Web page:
This type of insurance will probably be best for home-based salons. This option could run about $250 to $500 a year, but may cost more depending on how risky your business is.

In summary, talk to you agent. Make sure that the agent knows everything about your business so that he or she can properly advise you.

Larry Kopsa CPA

Wednesday, October 10, 2007


Someone (my girlfriend) had the poor sense to work in a start-up salon and the start-up failed (all within the tax year). The business is closed and the owner (who registered with the IRS via an EIN) did not report/deposit all withholding (this is probable as there is no W-2 to be had) :

I extended her return but it is due on October 15th. I know how to file her tax return using the last pay stub and the appropriate IRS self-reporting form in lieu of a W-2; but my question is, will she be liable for payroll and withholding taxes deducted but not remitted by this so-called fiduciary/agent employer (if of course all wages were not appropriately reported/deposited)?

Can you let me know?

Unless your girlfriend was in a position within the company to have some control over the payment of bills, she shouldn't have any problem with the IRS. It is the responsible parties within the company, those who chose to use the money for things other than paying the IRS, who will receive the wrath of the IRS and be hit with major penalties.

The IRS considers those people to be thieves, who stole the employees' tax money, and will act very aggressively to recover it from them. The powerless employees whose money was stolen will not be penalized, and will receive the same credits with the government as if the full amount of the taxes had been forwarded to the IRS.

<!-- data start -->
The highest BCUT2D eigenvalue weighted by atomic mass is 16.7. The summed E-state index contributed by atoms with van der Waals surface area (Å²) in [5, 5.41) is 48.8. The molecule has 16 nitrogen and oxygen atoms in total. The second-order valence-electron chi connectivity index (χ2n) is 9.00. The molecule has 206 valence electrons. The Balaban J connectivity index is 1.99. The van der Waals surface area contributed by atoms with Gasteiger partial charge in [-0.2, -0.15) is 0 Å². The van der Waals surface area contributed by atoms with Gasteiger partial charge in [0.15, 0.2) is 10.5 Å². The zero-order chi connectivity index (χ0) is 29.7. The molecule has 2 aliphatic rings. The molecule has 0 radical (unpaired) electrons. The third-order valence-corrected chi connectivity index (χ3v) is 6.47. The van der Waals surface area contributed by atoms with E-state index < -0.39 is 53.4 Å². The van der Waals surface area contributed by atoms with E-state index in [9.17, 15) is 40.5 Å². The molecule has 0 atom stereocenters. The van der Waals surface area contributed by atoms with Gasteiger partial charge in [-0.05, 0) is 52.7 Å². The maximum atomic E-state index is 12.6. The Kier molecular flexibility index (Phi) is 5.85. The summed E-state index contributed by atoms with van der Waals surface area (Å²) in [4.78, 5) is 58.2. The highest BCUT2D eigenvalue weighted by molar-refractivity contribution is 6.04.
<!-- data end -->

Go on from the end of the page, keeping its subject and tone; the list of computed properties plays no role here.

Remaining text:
As you apparently are aware, she needs to attach Form 4852, which is a substitute for the W-2, and include it with her return along with an explanation of what happened. She shouldn't have any problems with the IRS.

One very important note. If your girlfriend did have any power over the company checkbook, she should retain the services of an attorney and work on negotiating the scope of her liability with the IRS.

It is a pleasure to serve you.

Larry Kopsa CPA

Saturday, October 6, 2007


Thanks for the information on the price increases. You convinced me. I have one more question I forgot to ask. I was wondering - do you think that I should let the clients know before I do the increase, or just start charging more? Thanks

Your question reminds me of gas prices. Do you know why everybody complains about the price of gas? I think it's because you can't drive down the street without seeing the price of gas. I have often wondered if people would still complain if the prices were not posted in those huge numbers.

But back to your question. There are two schools of thought regarding letting clients know about price increases. One school says to post them in advance so people won't be surprised when they come in. The other school says to just raise prices and let it be.